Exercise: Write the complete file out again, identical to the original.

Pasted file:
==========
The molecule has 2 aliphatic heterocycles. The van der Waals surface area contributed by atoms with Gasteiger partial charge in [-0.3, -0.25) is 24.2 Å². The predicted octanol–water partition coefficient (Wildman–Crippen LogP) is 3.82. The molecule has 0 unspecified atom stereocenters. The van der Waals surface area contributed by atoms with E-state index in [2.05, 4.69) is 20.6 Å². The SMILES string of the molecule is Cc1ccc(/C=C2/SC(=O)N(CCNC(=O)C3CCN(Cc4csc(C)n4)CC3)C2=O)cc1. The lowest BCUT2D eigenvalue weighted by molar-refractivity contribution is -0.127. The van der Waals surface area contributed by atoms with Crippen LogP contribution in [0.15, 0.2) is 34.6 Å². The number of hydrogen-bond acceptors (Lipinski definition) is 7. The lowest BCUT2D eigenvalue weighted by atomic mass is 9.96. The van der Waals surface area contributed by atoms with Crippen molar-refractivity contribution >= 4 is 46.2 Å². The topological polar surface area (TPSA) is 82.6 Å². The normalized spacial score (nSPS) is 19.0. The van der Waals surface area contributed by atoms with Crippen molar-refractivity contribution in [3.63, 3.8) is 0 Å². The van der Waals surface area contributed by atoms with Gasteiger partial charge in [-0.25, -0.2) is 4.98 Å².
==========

The molecule has 2 aliphatic heterocycles. The van der Waals surface area contributed by atoms with Gasteiger partial charge in [-0.3, -0.25) is 24.2 Å². The predicted octanol–water partition coefficient (Wildman–Crippen LogP) is 3.82. The molecule has 0 unspecified atom stereocenters. The van der Waals surface area contributed by atoms with E-state index in [2.05, 4.69) is 20.6 Å². The SMILES string of the molecule is Cc1ccc(/C=C2/SC(=O)N(CCNC(=O)C3CCN(Cc4csc(C)n4)CC3)C2=O)cc1. The lowest BCUT2D eigenvalue weighted by molar-refractivity contribution is -0.127. The van der Waals surface area contributed by atoms with Crippen LogP contribution in [0.15, 0.2) is 34.6 Å². The number of hydrogen-bond acceptors (Lipinski definition) is 7. The lowest BCUT2D eigenvalue weighted by atomic mass is 9.96. The van der Waals surface area contributed by atoms with Crippen molar-refractivity contribution >= 4 is 46.2 Å². The topological polar surface area (TPSA) is 82.6 Å². The normalized spacial score (nSPS) is 19.0. The van der Waals surface area contributed by atoms with Crippen molar-refractivity contribution in [3.63, 3.8) is 0 Å². The van der Waals surface area contributed by atoms with Gasteiger partial charge in [-0.25, -0.2) is 4.98 Å².